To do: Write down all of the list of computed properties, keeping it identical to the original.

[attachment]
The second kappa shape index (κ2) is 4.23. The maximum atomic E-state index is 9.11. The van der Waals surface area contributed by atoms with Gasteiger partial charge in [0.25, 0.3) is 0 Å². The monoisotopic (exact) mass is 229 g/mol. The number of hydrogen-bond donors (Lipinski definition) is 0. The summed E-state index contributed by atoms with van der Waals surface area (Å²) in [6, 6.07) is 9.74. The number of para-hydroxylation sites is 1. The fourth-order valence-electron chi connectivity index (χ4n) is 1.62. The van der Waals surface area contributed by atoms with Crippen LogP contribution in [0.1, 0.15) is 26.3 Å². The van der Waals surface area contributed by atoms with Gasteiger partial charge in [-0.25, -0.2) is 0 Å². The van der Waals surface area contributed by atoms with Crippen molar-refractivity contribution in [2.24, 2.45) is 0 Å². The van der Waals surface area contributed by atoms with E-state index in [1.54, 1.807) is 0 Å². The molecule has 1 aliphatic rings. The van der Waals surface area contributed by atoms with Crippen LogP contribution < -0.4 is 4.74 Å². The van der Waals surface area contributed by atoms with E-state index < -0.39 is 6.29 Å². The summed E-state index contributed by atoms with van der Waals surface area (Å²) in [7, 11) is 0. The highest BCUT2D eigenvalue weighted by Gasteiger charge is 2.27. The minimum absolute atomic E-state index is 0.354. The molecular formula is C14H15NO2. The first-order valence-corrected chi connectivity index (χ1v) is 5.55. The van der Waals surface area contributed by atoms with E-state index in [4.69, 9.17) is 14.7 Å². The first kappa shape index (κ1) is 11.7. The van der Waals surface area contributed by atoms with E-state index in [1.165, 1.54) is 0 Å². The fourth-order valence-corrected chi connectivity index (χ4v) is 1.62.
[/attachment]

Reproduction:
The second kappa shape index (κ2) is 4.23. The maximum atomic E-state index is 9.11. The van der Waals surface area contributed by atoms with Gasteiger partial charge in [0.25, 0.3) is 0 Å². The monoisotopic (exact) mass is 229 g/mol. The number of hydrogen-bond donors (Lipinski definition) is 0. The summed E-state index contributed by atoms with van der Waals surface area (Å²) in [6, 6.07) is 9.74. The number of para-hydroxylation sites is 1. The fourth-order valence-electron chi connectivity index (χ4n) is 1.62. The van der Waals surface area contributed by atoms with Crippen LogP contribution in [0.1, 0.15) is 26.3 Å². The van der Waals surface area contributed by atoms with Gasteiger partial charge in [-0.25, -0.2) is 0 Å². The van der Waals surface area contributed by atoms with Crippen molar-refractivity contribution in [2.24, 2.45) is 0 Å². The van der Waals surface area contributed by atoms with E-state index in [1.54, 1.807) is 0 Å². The molecule has 1 aliphatic rings. The van der Waals surface area contributed by atoms with Crippen LogP contribution < -0.4 is 4.74 Å². The van der Waals surface area contributed by atoms with E-state index < -0.39 is 6.29 Å². The summed E-state index contributed by atoms with van der Waals surface area (Å²) in [7, 11) is 0. The highest BCUT2D eigenvalue weighted by Gasteiger charge is 2.27. The minimum absolute atomic E-state index is 0.354. The molecular formula is C14H15NO2. The first-order valence-corrected chi connectivity index (χ1v) is 5.55. The van der Waals surface area contributed by atoms with E-state index in [4.69, 9.17) is 14.7 Å². The first kappa shape index (κ1) is 11.7. The van der Waals surface area contributed by atoms with E-state index in [1.165, 1.54) is 0 Å². The fourth-order valence-corrected chi connectivity index (χ4v) is 1.62.